Teaching Profession

Striking Detroit Teachers Ignore Judge’s Order To Go Back to Work

By Vaishali Honawar — September 11, 2006 1 min read

Teachers in Detroit continued to picket today in defiance of a judge’s order demanding they go back to school, throwing into uncertainty an administration plan to reopen schools tomorrow.

“An overwhelming majority of our teachers did not show up to work,” said Lekan Oguntoyinbo, a spokesman for the district, adding that the reopening of the schools, slated for Tuesday, is now “in flux.” He said the district might return to court tomorrow to ask the judge to hold the teachers in contempt.

Negotiations between the two sides continued Monday, as the strike entered its 15th day.

Schools in Detroit opened Sept. 5 for a half day before closing indefinitely after just 27,000 of the expected 120,000 students showed up.

On Sept. 8, Wayne County Circuit Court Judge Susan Borman ordered striking teachers back to work. She said she believed district officials, who testified that students were leaving city schools for suburban and charter schools, further hurting the district’s financial situation. The school system is grappling with a $105 million budget shortfall in its $1.4 billion budget for 2006-07.

In a statement released today, schools Superintendent William F. Coleman III said the administration’s latest proposal to the teachers includes a wage increase in the second and third years of the contract, adding up to a total of 3.5 percent.

The district had originally asked teachers to take a 5.5 percent pay cut, but teachers want a 5 percent increase each year over the next three years.

“Although the parties are apart, we are not far apart. We believe we have made significant progress over the last two and a half weeks,” Mr. Coleman said.

Meanwhile, Gov. Jennifer M. Granholm, a Democrat, has indicated that if the two sides fail to reach a decision by 6 p.m. today, she will send in the Michigan Employment Relations Commission to help sort out their differences.

Events

This content is provided by our sponsor. It is not written by and does not necessarily reflect the views of Education Week's editorial staff.
Sponsor
Student Well-Being Webinar
A Safe Return to Schools is Possible with Testing
We are edging closer to a nationwide return to in-person learning in the fall. However, vaccinations alone will not get us through this. Young children not being able to vaccinate, the spread of new and
Content provided by BD
This content is provided by our sponsor. It is not written by and does not necessarily reflect the views of Education Week's editorial staff.
Sponsor
Teaching Webinar
Meeting the Moment: Accelerating Equitable Recovery and Transformative Change
Educators are deciding how best to re-establish routines such as everyday attendance, rebuild the relationships for resilient school communities, and center teaching and learning to consciously prioritize protecting the health and overall well-being of students
Content provided by Campaign for Grade-Level Reading
This content is provided by our sponsor. It is not written by and does not necessarily reflect the views of Education Week's editorial staff.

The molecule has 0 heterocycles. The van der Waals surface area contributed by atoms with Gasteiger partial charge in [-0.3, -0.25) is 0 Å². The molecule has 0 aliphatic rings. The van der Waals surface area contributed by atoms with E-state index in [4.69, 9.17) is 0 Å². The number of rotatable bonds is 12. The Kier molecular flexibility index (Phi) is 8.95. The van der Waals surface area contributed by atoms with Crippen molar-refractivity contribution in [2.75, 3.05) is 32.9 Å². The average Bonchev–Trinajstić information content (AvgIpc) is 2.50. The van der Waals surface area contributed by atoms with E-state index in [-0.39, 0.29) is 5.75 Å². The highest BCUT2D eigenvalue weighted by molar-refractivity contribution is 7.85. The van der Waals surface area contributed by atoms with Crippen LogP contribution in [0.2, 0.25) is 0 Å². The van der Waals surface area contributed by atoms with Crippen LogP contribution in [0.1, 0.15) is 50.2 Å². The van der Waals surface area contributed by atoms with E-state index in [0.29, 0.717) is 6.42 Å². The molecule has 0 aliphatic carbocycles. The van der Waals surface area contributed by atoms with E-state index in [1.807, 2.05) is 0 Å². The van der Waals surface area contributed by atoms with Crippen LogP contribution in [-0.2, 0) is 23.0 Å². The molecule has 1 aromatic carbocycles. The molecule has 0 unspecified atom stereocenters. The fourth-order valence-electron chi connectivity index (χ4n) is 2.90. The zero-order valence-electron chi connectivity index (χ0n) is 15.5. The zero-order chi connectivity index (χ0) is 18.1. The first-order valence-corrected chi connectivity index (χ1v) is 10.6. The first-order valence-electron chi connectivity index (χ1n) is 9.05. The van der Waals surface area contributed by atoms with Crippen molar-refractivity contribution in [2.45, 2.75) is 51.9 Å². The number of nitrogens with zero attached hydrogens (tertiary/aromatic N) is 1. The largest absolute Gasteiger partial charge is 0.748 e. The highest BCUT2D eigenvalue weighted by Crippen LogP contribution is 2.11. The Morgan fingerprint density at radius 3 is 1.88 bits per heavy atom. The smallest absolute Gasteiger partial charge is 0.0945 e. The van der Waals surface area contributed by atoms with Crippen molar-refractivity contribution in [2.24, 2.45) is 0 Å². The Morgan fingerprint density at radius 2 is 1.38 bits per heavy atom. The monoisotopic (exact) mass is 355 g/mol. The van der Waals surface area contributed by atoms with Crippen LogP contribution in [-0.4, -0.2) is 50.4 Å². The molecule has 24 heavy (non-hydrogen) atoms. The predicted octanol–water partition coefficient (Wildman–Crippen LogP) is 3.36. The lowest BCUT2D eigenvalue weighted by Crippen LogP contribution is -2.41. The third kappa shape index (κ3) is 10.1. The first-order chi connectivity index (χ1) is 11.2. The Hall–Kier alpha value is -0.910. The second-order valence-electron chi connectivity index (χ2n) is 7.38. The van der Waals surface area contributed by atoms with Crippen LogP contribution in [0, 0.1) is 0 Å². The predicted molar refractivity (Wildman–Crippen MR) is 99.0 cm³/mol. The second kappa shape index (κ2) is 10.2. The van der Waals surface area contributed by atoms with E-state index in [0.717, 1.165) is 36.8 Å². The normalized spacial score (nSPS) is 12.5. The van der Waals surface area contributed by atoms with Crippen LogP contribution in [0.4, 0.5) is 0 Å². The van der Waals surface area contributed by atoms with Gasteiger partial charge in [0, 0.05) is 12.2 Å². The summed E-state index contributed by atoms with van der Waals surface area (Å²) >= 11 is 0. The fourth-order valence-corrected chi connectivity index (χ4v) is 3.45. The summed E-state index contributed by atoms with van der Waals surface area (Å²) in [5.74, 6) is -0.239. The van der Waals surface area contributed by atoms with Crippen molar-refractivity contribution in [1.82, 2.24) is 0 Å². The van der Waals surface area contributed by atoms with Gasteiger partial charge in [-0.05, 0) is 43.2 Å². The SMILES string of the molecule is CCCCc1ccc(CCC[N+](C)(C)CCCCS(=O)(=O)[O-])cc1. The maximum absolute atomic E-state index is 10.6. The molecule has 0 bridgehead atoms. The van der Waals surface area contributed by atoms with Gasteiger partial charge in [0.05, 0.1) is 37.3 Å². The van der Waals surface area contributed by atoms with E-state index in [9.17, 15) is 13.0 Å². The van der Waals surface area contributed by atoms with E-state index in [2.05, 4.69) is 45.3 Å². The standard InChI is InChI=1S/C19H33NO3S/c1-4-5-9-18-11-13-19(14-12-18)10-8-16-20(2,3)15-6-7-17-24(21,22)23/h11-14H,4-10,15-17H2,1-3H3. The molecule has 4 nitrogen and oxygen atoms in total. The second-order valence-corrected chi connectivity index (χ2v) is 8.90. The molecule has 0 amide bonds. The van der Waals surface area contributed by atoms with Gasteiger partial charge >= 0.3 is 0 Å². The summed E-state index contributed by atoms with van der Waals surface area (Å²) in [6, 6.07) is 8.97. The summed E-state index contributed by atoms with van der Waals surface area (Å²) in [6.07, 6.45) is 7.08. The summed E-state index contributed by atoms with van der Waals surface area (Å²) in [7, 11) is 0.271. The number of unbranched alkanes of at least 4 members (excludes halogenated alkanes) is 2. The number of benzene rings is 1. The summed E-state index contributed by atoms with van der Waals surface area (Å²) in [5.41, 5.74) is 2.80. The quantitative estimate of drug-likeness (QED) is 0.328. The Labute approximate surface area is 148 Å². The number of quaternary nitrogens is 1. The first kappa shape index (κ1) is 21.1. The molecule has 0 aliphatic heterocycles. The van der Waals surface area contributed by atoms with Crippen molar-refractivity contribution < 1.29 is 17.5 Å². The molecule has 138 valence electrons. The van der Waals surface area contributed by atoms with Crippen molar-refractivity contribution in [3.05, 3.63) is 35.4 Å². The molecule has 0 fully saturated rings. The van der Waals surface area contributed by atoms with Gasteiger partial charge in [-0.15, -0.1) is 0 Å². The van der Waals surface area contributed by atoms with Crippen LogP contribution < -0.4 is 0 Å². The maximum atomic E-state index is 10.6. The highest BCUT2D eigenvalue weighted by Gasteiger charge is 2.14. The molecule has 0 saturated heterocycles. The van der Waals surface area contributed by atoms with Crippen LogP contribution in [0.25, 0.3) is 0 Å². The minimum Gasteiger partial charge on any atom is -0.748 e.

Sponsor
Reading & Literacy Webinar
Addressing Learning Loss: What Schools Need to Accelerate Reading Instruction in K-3
When K-3 students return to classrooms this fall, there will be huge gaps in foundational reading skills. Does your school or district need a plan to address learning loss and accelerate student growth? In this
Content provided by PDX Reading

EdWeek Top School Jobs

Teacher Jobs
Search over ten thousand teaching jobs nationwide — elementary, middle, high school and more.
View Jobs
Principal Jobs
Find hundreds of jobs for principals, assistant principals, and other school leadership roles.
View Jobs
Administrator Jobs
Over a thousand district-level jobs: superintendents, directors, more.
View Jobs
Support Staff Jobs
Search thousands of jobs, from paraprofessionals to counselors and more.
View Jobs

Read Next

Teaching Profession Opinion I've Studied Teachers for 20 Years. The Pandemic Was Their Ultimate Challenge
Researcher Lora Bartlett wondered what was happening behind the scenes as teachers' cheerful voices radiated from her daughters' computers.
Lora Bartlett
4 min read
Opinion Bartlett1 KNOW THYSELF LINCOLN
Lincoln Agnew for Education Week
Teaching Profession Q&A Teachers' Union President: Say 'No to Censorship, and Yes to Teaching the Truth'
National Education Association President Becky Pringle discusses some of the challenges and priorities for the nation's largest teachers' union.
8 min read
National Education Association President Becky Pringle delivers a keynote address.
National Education Association President Becky Pringle delivers a keynote address at the union's representative assembly in early July.
Moses Mitchell/National Education Association
Teaching Profession Opinion How to Improve Teaching After the Pandemic
Figuring out how to let individual teachers do more of what they’re already good at is a powerful place to start the improvement process.
4 min read
Conceptual image of finding finding a different approach or path.
Eoneren/E+
Teaching Profession Teachers' Unions Vow to Defend Members in Critical Race Theory Fight
The National Education Association and the American Federation of Teachers are preparing for litigation as states restrict teaching about racism.
7 min read
In this photo illustration, Randi Weingarten, the president of the American Federation of Teachers, left, and Becky Pringle, the president of the National Education Association, right.
In this photo illustration, Randi Weingarten, the president of the American Federation of Teachers, left, and Becky Pringle, the president of the National Education Association, right.
Courtesy photos